14.33.1. Suetonius, on the other hand, with remarkable firmness, marched straight through the midst of the enemy upon London; which, though [p. 163] not distinguished by the title of colony, was nonetheless a busy center, chiefly through its crowd of merchants and stores. Once there, he felt some doubt whether to choose it as a base of operations; but, on considering the fewness of his troops and the sufficiently severe lesson which had been read to the rashness of Petilius, he determined to save the country as a whole at the cost of one town. The laments and tears of the inhabitants, as they implored his protection, found him inflexible: he gave the signal for departure, and embodied in the column those capable of accompanying the march: all who had been detained by the disabilities of sex, by the lassitude of age, or by local attachment, fell into the hands of the enemy. A similar catastrophe was reserved for the municipality of Verulamium; as the natives, with their delight in plunder and their distaste for exertion, left the forts and garrison-posts on one side, and made for the point which offered the richest material for the pillager and was unsafe for a defending force. It is established that close upon seventy thousand Roman citizens and allies fell in the places mentioned. For the enemy neither took captive nor sold into captivity; there was none of the other commerce of war; he was hasty with slaughter and the gibbet, with arson and the cross, as though his day of reckoning must come, but only after he had snatched his revenge in the interval.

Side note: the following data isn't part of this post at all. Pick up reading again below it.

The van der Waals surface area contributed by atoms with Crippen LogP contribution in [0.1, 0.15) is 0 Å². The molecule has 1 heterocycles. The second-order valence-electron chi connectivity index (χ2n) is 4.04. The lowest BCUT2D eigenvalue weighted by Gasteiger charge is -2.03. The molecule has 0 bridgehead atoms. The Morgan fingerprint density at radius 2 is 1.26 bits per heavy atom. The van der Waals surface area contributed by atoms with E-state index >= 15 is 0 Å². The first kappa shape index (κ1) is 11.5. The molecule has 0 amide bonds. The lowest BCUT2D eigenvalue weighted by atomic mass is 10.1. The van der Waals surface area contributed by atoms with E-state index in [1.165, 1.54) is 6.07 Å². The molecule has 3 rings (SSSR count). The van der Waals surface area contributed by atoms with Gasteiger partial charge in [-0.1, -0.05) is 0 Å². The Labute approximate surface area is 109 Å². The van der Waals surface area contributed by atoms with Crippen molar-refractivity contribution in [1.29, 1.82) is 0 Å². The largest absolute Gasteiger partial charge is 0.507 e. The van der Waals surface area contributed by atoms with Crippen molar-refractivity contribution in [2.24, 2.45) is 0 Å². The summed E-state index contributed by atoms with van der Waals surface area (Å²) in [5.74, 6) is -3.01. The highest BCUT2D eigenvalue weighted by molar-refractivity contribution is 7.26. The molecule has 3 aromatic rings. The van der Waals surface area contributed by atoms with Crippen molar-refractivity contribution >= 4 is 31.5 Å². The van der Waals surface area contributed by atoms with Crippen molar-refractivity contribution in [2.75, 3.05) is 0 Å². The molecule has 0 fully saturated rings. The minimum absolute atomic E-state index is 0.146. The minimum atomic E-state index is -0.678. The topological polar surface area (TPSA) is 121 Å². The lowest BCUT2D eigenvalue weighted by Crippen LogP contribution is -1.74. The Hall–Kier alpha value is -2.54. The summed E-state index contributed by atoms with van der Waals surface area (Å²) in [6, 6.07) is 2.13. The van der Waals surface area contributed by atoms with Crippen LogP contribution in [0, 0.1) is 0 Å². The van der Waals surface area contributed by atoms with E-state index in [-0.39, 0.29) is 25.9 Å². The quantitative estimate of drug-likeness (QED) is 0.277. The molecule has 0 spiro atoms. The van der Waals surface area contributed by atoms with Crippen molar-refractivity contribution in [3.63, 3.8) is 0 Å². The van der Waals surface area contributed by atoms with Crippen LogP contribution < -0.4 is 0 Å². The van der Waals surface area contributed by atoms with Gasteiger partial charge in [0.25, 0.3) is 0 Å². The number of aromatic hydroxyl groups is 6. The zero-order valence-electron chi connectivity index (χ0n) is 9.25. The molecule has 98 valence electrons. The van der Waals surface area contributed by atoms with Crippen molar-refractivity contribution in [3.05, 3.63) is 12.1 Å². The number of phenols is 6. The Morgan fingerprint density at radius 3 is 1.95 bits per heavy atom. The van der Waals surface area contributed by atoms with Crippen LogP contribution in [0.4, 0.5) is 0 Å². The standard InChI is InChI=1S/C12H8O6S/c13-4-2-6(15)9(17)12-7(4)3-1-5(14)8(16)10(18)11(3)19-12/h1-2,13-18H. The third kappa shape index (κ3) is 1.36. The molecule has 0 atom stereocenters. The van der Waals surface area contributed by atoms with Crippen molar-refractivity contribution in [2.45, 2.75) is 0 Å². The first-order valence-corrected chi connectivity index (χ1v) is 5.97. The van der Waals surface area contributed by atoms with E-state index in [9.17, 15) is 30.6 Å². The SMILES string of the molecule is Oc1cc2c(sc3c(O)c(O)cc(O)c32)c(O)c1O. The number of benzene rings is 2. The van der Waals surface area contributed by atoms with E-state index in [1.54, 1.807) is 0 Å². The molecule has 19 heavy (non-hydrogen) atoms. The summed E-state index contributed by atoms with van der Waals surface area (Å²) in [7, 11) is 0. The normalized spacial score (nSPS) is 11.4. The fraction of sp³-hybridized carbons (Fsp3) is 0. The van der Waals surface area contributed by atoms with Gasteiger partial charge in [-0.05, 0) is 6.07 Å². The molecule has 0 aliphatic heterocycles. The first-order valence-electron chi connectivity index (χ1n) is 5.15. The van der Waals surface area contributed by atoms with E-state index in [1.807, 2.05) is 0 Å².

14.34.1. Suetonius had already the fourteenth legion, with a detachment of the twentieth and auxiliaries from the nearest stations, altogether some ten thousand armed men, when he prepared to abandon delay and contest a pitched battle. He chose a position approached by a narrow defile and [p. 165] secured in the rear by a wood, first satisfying himself that there was no trace of an enemy except in his front, and that the plain there was devoid of cover and allowed no suspicion of an ambush. The legionaries were posted in serried ranks, the light-armed troops on either side, and the cavalry massed on the extreme wings. The British forces, on the other hand, disposed in bands of foot and horse were moving jubilantly in every direction. They were in unprecedented numbers, and confidence ran so high that they brought even their wives to witness the victory and installed them in wagons, which they had stationed just over the extreme fringe of the plain.